Oil trains plug rails, not winterNorth Dakota farmers have lost nearly $67 million this year because of rail shipment delays, and stand to lose $100 million more if the situation on the rails continues.
By: The Forum of Fargo-Moorhead, Agweek
North Dakota farmers have lost nearly $67 million this year because of rail shipment delays, and stand to lose $100 million more if the situation on the rails continues. A North Dakota State University study concluded the reasons are increased oil trains on the lines, cold weather and a large grain crop.
The primary focus should be on oil trains. There are always some post-harvest delays in getting grain cars to elevators or moving grain down the main lines to markets. But to suggest winter suddenly has become a larger factor than it normally is, or that a big grain crop plugged up the system, flies in the face of seasonal realities that happen every year. The change — the exacerbating factor — is a startling and accelerating increase in oil train traffic.
Whether it’s a country elevator trying to secure grain cars to move the crop out, or the Red River Valley’s sugar producers trying to get their refined product to customers, the economic fallout from Burlington Northern Santa Fe’s management decision to favor oil trains has been significant. And it is a management decision. The railroad’s priority clearly is oil train traffic. Traditional long-time customers that ship grain, fertilizer, sugar and other ag commodities have been relegated to second-class status, or worse. Anyone heard of significant oil train delays? Anyone heard of a shortage of tank cars? Anyone heard of eastern refiners losing millions of dollars because Bakken crude isn’t getting to them?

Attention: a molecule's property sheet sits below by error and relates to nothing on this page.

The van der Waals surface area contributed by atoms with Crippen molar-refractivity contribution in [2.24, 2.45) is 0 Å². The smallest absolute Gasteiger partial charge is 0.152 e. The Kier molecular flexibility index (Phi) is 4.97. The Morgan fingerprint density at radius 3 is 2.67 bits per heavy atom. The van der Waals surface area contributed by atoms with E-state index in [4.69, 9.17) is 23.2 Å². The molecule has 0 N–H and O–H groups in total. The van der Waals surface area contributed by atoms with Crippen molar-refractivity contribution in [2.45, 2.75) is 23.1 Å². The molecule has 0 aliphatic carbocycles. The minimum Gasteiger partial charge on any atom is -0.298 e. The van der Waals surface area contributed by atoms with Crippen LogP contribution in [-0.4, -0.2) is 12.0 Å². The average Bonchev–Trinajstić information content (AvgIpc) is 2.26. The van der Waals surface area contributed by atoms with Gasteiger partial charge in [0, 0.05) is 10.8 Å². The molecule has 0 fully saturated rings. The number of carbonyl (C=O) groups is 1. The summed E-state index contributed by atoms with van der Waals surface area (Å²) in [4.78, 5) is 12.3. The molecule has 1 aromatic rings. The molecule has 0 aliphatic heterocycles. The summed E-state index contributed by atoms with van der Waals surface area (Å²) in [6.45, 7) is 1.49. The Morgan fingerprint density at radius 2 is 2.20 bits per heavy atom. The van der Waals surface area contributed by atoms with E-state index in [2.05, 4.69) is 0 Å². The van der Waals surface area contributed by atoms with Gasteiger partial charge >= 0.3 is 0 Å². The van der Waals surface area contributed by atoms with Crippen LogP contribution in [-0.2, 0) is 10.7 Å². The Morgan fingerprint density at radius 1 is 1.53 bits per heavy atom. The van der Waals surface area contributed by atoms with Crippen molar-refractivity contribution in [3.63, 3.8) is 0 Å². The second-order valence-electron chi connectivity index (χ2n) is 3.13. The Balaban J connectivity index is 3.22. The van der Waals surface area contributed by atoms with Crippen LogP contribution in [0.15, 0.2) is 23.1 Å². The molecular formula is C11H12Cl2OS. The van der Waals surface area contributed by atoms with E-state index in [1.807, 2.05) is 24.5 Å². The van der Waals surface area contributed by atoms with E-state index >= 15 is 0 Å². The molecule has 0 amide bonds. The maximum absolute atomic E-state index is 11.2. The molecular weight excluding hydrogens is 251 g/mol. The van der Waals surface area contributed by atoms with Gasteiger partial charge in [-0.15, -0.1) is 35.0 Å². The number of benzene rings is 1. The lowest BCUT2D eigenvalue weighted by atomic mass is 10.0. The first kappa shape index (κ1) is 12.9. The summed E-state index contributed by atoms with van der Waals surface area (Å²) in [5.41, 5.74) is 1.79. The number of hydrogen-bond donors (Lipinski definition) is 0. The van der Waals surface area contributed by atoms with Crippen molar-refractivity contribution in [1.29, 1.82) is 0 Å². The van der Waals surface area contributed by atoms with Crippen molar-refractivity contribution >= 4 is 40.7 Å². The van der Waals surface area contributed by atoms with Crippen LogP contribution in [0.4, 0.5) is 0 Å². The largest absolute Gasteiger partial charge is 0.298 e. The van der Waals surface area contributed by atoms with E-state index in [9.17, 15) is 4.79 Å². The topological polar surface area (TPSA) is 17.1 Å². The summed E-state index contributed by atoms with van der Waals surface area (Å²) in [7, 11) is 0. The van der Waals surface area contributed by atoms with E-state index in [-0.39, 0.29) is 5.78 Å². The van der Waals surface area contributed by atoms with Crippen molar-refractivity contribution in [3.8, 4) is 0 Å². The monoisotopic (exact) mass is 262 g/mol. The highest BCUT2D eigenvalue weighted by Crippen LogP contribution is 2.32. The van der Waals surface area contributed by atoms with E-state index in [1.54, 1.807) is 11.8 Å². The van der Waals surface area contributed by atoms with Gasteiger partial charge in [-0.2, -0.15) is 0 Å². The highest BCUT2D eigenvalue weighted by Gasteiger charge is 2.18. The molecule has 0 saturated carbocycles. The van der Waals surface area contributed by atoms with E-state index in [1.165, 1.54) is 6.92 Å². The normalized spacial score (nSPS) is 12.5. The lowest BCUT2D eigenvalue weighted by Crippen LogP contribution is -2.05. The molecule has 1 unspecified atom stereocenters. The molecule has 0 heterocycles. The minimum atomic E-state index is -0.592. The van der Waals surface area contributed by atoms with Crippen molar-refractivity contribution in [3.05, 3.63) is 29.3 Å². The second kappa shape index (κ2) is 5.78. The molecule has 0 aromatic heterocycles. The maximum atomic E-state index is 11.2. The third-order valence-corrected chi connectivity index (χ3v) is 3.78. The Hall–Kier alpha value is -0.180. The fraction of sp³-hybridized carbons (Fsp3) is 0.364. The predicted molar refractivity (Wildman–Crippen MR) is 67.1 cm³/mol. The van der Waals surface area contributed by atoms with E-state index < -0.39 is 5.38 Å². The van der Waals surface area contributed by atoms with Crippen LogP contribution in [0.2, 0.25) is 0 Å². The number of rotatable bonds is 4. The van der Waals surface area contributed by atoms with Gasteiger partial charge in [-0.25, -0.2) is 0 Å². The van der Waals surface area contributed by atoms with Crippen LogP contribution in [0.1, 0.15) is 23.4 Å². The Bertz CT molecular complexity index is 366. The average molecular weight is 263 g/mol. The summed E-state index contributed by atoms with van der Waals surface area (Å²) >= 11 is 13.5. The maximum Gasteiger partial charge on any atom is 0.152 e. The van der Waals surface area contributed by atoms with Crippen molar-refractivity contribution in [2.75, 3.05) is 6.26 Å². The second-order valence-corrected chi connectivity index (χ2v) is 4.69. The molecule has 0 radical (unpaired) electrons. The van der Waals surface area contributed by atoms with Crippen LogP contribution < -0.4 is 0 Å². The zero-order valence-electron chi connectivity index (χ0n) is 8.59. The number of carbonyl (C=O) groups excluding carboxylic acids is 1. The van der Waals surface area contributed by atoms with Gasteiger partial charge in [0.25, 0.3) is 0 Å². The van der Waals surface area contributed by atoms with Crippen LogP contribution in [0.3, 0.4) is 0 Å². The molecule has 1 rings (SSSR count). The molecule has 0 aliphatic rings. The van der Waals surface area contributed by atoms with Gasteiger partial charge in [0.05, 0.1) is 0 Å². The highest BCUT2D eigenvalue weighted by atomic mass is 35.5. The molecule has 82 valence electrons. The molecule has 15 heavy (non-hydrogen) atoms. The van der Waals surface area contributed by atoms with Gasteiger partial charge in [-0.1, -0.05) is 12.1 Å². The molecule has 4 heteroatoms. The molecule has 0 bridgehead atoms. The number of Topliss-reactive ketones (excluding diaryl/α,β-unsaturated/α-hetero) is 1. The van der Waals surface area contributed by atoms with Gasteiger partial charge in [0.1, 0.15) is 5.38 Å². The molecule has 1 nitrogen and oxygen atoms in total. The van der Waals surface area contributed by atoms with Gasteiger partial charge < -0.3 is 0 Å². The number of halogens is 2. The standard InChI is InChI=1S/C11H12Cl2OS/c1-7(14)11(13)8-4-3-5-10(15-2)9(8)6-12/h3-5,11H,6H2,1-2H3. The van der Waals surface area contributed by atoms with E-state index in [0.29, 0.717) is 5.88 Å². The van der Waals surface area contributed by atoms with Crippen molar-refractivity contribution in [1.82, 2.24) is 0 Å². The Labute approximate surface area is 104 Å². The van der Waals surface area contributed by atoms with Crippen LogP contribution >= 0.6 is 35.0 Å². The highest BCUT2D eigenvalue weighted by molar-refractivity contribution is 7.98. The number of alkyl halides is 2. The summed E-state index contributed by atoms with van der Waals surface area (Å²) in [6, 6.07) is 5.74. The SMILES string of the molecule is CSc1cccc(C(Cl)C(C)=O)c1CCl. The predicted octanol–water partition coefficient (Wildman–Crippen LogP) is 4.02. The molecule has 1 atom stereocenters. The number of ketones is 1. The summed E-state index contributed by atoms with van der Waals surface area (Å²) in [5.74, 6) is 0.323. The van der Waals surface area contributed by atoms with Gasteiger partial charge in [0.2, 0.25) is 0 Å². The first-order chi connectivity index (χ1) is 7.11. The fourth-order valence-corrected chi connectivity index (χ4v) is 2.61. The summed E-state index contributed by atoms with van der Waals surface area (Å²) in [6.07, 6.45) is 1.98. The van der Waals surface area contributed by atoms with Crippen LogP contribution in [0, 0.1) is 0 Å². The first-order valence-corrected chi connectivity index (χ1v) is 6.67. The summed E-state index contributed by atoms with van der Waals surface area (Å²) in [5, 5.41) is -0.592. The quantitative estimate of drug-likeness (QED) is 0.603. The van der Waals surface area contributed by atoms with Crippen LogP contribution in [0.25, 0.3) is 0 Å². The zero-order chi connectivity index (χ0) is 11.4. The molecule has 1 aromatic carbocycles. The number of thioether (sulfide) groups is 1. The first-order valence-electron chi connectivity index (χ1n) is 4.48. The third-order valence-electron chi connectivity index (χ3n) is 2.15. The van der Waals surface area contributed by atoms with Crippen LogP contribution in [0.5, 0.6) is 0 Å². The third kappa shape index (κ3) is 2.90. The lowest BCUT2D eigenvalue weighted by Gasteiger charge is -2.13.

Don’t blame winter. Don’t blame a large crop. Those factors are routine every year. This year, it’s oil train traffic. It’s a business decision made by the railroad to move oil at the expense of North Dakota farmers, grain elevators and agribusinesses. Railroads make more money hauling crude oil than they do shipping wheat. Smart business, maybe. Lousy public relations, certainly.
Editor’s note: this editorial was published in The Forum of Fargo-Moorhead on May 6.